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Incl. abstract, bib. With the proposed introduction of a common framework for comparing qualifications within the European Union as a result of the Lisbon Agreement of 2000, the question of commonly agreed transnational concepts of skills and qualifications has become a pressing political and practical issue. The paper argues that there are grounds for doubting that there is a ready translation of the English terms 'skill' and 'qualification' in a way that avoids problems of comparing and calibrating German and English vocational qualifications. Reasons for this difficulty are explored, the most important of which relate to: a) the conceptual structure of skill and its cognates in the two languages; b) the differing socio-political role of qualifications; c) different industrial structures and labour processes; d) differences in institutions regulating vocational education and training. These problems are discussed in relation to examples of similar industries and occupations and apparently similar levels of qualification in England and Germany.
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This article is published open access and so is available free from the publisher's web site. This article describes the process through which human capital theory came to dominate policy in post-compulsory education, to result in the fetishisation of skills. It relates skills policies to the contemporaneous development of policies on lifelong learning. The fetishisation of skills is related to methodological and normative individualism displacing an understanding that capacity and skill arise from and are developed by interdependent action. The current promotion of 21st century skills, genericism and trainability leads to the alienation of skills from the people who embody and exercise them and the social context which enables and gives value to peoples’ exercise of their skills. The article argues that this reification and fetishization of skills degrades education, work and social life.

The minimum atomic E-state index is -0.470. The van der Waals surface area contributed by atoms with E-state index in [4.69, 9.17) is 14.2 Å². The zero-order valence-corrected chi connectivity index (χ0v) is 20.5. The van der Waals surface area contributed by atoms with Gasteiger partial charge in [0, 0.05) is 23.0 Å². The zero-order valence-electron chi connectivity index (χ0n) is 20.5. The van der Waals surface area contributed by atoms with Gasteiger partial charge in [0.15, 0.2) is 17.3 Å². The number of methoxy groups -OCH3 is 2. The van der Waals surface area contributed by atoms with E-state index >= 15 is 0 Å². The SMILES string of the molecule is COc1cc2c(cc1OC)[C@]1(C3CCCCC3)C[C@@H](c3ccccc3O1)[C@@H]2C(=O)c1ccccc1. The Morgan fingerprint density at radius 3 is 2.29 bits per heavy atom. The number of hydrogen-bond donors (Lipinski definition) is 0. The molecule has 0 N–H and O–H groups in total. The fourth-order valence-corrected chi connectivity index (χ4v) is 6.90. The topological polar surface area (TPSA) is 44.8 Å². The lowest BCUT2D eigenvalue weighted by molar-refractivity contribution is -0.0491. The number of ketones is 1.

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Lifelong education is comprised of four broad categories of activity: early childhood education, primary and secondary schooling, tertiary studies, and adult education. Patterns of people’s engagement with each category of lifelong education differ substantially between countries and are influenced by widely varying public policies and institutional settings. While recognising the tremendous diversity of lifelong education around the world, this article describes a dramatic global expansion of formal schooling in recent decades, links that expansion to demographic, social, and economic changes, and highlights persistent inequalities between and within countries. The goal of this article is to provide a context for understanding the evolution of lifelong education by carefully documenting the history of key global trends over the past seventy years. Data are national-level quantitative indicators, compiled by United Nations organisations such as the World Bank, UNESCO, and the ILO, and organised to enable the comparison of trends between major world regions. The analysis and presentation of this data focus on enabling scholars and practitioners of lifelong education to understand how their field has evolved in concert with global patterns of social change. The article’s conclusions challenge such scholars and practitioners to contest the reproduction of inequality through education.
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Triggered by rising higher education (HE) participation rates in recent years there is an intense debate in Germany regarding the future value of vocational education and training (VET). While VET in Germany has traditionally been a major contributor to the successful transition of young people from school to the labour market, this role is questioned by an increasing proportion of school leavers that enter HE instead of initial VET. This paper introduces this debate to the international readership by analysing the available data and by discussing some of the implications of the current changes. For instance, there are a number of studies that identify the fields and types of VET that are in danger of being substituted by HE provision, assuming a competitive relationship between the two sectors. However, there is also growing interest in programmes that aim to combine vocational and academic learning in so-called ‘dual study programmes’, taking a complementary perspective of VET and HE. The analysis will lead to conclusions regarding the future shape of upper secondary and tertiary education in Germany and the links of different education sectors to the labour market.
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The design of effective learning analytics extends beyond sound technical and pedagogical principles. If these analytics are to be adopted and used successfully to support learning and teaching, their design process needs to take into account a range of human factors, including why and how they will be used. In this editorial, we introduce principles of human-centred design developed in other, related fields that can be adopted and adapted to support the development of Human-Centred Learning Analytics (HCLA). We draw on the papers in this special section, together with the wider literature, to define human-centred design in the field of learning analytics and to identify the benefits and challenges that this approach offers. We conclude by suggesting that HCLA will enable the community to achieve more impact, more quickly, with tools that are fit for purpose and a pleasure to use.